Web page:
Considering the Threat

Aug. 8, 2002

Considering the Threat

Georgia Airports Association president comments on GA security

By Lee Remmel, A.A.E., President, Georgia Airports Association

August 2002

About the Author Carl "Lee" Remmel, A.A.E., is the airport director at DeKalb-Peachtree Airport in Atlanta and the current president of the Georgia Airports Association. A graduate of West Point, Remmel served in both the U.S. Army and Marine Corps, and was a helicopter pilot for both Presidents Carter and Reagan. He holds commercial and instrument ratings in both rotary and fixed wing aircraft, is a CFI, and has a master’s degree in business from Webster University.

As the current President of the Georgia Airports Association (GAA), I would like to take this opportunity to editorialize about my personal and professional concerns for general aviation airport security in light of what has transpired since 9/11.

There is one thing most agree on: there is not much of a terrorist threat posed to the facilities of a GA airport. GA airports simply do not have the large glass enclosures, vehicle parking spaces, roadways, and hundreds of passengers and employees that make a commercial terminal building attractive to the terrorist mind. GA has small fuel farms of highly flammable materials, but compared to the fueling facilities on a commercial airport or commercial fuel storage facilities, GA airport fueling facilities are virtually insignificant.

Genuine Concerns
That being said, what should our concerns be for GA airport/aviation security? Probably two areas: theft of an aircraft or hijack of a GA aircraft.
In my opinion, the hijack of a GA aircraft is highly unlikely. We don't pick up strangers off the street for joyrides in our aircraft. Flight schools don't take people out on "Be A Pilot" flights without a particular amount of scrutiny. Is it possible Uncle Joe could go weird on your sightseeing flight, pull a knife, and demand you fly this thing into Atlanta's CDC building or Turner Field during a Braves home game? Yes. Is it likely? No.
Corporate aircraft are obviously much more inviting targets for theft than a Piper Warrior. Why? Because they make a bigger, faster bomb. However, the likelihood of one of these aircraft being hijacked is very remote. Since we began using small aircraft for business travel, one of the main selling points to the CEO was security - knowing who gets on the aircraft. No one gets on the corporate airplane without being thoroughly vetted and approved. Is a corporate hijack possible? Yes. Is it likely? No.
The greater concern lies with the theft of an aircraft. It's specifically in this area that I believe airports and aircraft owners should focus. But, here again, it isn't simple. Unless you specifically load a light aircraft with explosives to make a flying bomb or smuggle radioactive material or chemicals aboard that will explode on impact, just carrying 48 gallons of 80 octane low lead aviation fuel doesn't make much of a bang or affect many people.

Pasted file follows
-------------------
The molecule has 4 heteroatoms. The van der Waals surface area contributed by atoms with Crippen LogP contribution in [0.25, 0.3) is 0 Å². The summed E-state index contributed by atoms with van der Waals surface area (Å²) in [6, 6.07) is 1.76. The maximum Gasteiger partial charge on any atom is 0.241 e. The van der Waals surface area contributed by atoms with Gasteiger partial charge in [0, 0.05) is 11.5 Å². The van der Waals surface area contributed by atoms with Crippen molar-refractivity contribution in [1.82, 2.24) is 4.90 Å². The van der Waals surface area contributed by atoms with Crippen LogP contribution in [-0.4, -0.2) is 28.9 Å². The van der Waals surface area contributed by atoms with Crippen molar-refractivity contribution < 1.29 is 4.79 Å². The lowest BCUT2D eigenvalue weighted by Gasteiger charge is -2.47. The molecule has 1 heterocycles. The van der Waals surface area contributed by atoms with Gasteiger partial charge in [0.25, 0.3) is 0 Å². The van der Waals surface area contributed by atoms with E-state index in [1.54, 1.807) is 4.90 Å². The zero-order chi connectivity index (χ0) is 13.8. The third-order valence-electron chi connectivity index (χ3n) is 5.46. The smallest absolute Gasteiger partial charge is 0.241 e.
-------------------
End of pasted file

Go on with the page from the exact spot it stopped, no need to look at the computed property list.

So is it the theft of the larger turboprop or jet aircraft that should be of greatest concern? Yes, probably. Does this lead us to some grading or classification of airports based on the size of the aircraft they can handle? Yes, probably. Does this mean that if you use a larger GA airport with longer runways that routinely handles business jets, you should expect - maybe even demand - a higher level of security? Yes, probably.
Although all GA airports are put into the same category, we're really not the same. If you're the operator of an airport in a rural county, you may also sell fuel, conduct flight training, and operate an ag-flying business. If your County Council argues for increased airport security and its related costs in fencing and gates, this may just put out of business the local FBO and flight school. On the other hand, if you usually see only an occasional King Air and are located some 100 miles from a major metropolitan area, what's the likelihood that you need anything more that an increased security awareness and a rekeying of your locks? Arguing that all GA airports need the same security can only do great harm to the majority of the smaller GA airports.

What to Expect
The federal government through the new Transportation Security Administration (TSA) will come out with something about GA security. We can count on that. Some of the airport and aviation industry alphabet groups have made recommendations to TSA and Congress. Many of the recommendations are common sense, based on the realistic, potential threats posed to GA. Other recommendations are overly reactive and will drive us out of business, because we can't afford the security that will be mandated or access to the GA system will just be too difficult, too time-consuming, too invasive, and too expensive for the majority of users.
GA is business, large and small. We in the business should be as aware of potential threats posed to GA and all of the GA businesses as anyone. However, even we sometimes fail to grasp the big picture. The uncovering of the potential threats posed to GA by the TSA has not even begun. We can't leave this to the likes of AOPA, NBAA, ATA, and others on our behalf. We, at the grassroots level, must become active to support our interests now.
Who would have thought the National Security Council would be making decisions affecting who would or would not be granted access in the National Airspace System? Think about that the next time GA is mentioned in the same breath with the federal government and TSA.